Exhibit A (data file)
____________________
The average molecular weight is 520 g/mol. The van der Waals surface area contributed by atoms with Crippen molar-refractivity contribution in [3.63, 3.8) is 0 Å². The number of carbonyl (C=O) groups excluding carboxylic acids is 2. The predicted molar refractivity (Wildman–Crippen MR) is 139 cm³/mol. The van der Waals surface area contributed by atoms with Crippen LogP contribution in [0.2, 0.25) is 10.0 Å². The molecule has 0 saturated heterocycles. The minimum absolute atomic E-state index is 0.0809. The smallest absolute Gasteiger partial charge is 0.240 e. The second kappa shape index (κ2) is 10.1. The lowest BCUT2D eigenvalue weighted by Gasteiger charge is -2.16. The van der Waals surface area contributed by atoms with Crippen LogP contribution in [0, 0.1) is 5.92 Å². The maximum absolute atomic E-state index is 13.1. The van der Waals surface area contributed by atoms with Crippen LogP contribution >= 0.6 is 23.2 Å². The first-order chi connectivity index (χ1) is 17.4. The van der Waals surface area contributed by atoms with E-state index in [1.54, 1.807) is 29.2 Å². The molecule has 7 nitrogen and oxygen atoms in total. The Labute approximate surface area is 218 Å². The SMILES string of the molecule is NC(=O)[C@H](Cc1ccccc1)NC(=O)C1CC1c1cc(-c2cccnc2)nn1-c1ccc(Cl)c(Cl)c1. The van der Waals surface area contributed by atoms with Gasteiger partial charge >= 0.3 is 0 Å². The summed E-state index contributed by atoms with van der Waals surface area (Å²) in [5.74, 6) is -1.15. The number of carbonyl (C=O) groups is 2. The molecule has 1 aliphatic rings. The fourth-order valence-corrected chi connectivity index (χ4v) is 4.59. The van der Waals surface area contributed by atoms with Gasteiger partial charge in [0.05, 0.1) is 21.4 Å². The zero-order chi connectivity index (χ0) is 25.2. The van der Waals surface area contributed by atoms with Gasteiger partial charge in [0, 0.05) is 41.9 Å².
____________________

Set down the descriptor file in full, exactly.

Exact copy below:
The average molecular weight is 520 g/mol. The van der Waals surface area contributed by atoms with Crippen molar-refractivity contribution in [3.63, 3.8) is 0 Å². The number of carbonyl (C=O) groups excluding carboxylic acids is 2. The predicted molar refractivity (Wildman–Crippen MR) is 139 cm³/mol. The van der Waals surface area contributed by atoms with Crippen LogP contribution in [0.2, 0.25) is 10.0 Å². The molecule has 0 saturated heterocycles. The minimum absolute atomic E-state index is 0.0809. The smallest absolute Gasteiger partial charge is 0.240 e. The second kappa shape index (κ2) is 10.1. The lowest BCUT2D eigenvalue weighted by Gasteiger charge is -2.16. The van der Waals surface area contributed by atoms with Crippen LogP contribution in [0, 0.1) is 5.92 Å². The maximum absolute atomic E-state index is 13.1. The van der Waals surface area contributed by atoms with Crippen LogP contribution >= 0.6 is 23.2 Å². The first-order chi connectivity index (χ1) is 17.4. The van der Waals surface area contributed by atoms with E-state index in [1.54, 1.807) is 29.2 Å². The molecule has 7 nitrogen and oxygen atoms in total. The Labute approximate surface area is 218 Å². The SMILES string of the molecule is NC(=O)[C@H](Cc1ccccc1)NC(=O)C1CC1c1cc(-c2cccnc2)nn1-c1ccc(Cl)c(Cl)c1. The van der Waals surface area contributed by atoms with Gasteiger partial charge >= 0.3 is 0 Å². The summed E-state index contributed by atoms with van der Waals surface area (Å²) in [5.74, 6) is -1.15. The number of carbonyl (C=O) groups is 2. The molecule has 1 aliphatic rings. The fourth-order valence-corrected chi connectivity index (χ4v) is 4.59. The van der Waals surface area contributed by atoms with Gasteiger partial charge in [0.05, 0.1) is 21.4 Å². The zero-order chi connectivity index (χ0) is 25.2. The van der Waals surface area contributed by atoms with Gasteiger partial charge in [0, 0.05) is 41.9 Å².